The group purchased Edgewood I in 1995 for $1 from the U.S. Department of Housing and Urban Development, which had foreclosed on a previous owner. With about $27 million cobbled together from a HUD grant, a city housing loan, a private mortgage and other sources, the rehabilitation began.
Residents were moved temporarily to vacant units while their apartments were rebuilt. They got new appliances, carpeting and wiring for Internet access. Gloomy hallways and lobbies were gutted and reconfigured to be roomy and light-filled. The courtyard was landscaped. A vigilant security force was hired.
The physical rehabilitation was accompanied by new services open to all Edgewood tenants. Beacon House Community Ministry provides after-school youth programs. A day-care center serves toddlers, and a center for infants and a music school for children are planned, freeing parents to pursue jobs. Social workers and counselors are on site for adults. Next month, Catholic University will begin offering adult college preparatory classes.
D.C. police beefed up patrols in the area, chasing out the drug dealers. The Edgewood area used to account for 75 percent of the crime in that section of the 5th Police District, but that figure has been cut in half, said Sgt. Brian Hubbard.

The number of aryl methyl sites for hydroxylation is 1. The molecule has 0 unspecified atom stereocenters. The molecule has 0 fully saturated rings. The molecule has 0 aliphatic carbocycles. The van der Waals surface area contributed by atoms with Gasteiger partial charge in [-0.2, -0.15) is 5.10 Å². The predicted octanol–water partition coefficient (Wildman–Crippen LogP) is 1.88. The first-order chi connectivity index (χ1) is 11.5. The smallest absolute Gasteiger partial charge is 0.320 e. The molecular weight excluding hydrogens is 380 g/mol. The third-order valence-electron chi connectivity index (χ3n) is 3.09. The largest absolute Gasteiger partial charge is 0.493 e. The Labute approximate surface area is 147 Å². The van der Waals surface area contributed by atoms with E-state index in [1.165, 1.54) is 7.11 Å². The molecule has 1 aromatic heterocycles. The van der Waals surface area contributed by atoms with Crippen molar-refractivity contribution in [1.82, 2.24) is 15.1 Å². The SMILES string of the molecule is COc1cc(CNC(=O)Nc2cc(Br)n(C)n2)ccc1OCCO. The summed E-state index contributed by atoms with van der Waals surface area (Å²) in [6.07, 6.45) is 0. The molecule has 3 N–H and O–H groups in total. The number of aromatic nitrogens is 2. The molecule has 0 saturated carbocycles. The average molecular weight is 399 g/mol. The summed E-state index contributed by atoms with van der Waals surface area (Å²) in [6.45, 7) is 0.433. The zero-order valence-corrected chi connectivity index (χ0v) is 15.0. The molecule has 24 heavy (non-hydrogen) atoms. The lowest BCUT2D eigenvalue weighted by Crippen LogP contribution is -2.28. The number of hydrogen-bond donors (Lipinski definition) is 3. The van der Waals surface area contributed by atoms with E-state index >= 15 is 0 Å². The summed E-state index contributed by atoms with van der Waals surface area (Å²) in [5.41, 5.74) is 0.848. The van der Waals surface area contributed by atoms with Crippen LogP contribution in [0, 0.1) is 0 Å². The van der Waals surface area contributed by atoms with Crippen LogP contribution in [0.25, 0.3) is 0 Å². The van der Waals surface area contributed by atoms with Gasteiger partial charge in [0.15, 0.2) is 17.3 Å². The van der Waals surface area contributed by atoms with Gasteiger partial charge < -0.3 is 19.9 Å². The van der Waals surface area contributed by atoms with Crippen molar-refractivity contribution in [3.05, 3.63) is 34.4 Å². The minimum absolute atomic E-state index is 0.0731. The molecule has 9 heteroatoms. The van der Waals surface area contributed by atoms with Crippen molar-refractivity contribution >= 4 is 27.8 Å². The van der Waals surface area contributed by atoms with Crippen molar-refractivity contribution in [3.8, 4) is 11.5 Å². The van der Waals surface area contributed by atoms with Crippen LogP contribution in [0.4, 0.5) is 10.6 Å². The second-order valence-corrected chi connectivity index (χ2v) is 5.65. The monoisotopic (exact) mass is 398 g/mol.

Finally, Edgewood is one of the most ambitious examples of an "electronic village," part of a national effort to bring computer technology to subsidized housing communities. By the end of the year, every apartment in Edgewood I will have a terminal capable of connecting residents to the Internet and to an Edgewood "intranet" that will let them communicate with property managers, create newsletters and sign up for community activities.
A lab with 36 computers provides introductory and advanced computer training, and 36 more computers will be added next month. Microsoft Corp. donated $100,000 worth of software. Residents pay $50 or perform community service for each course.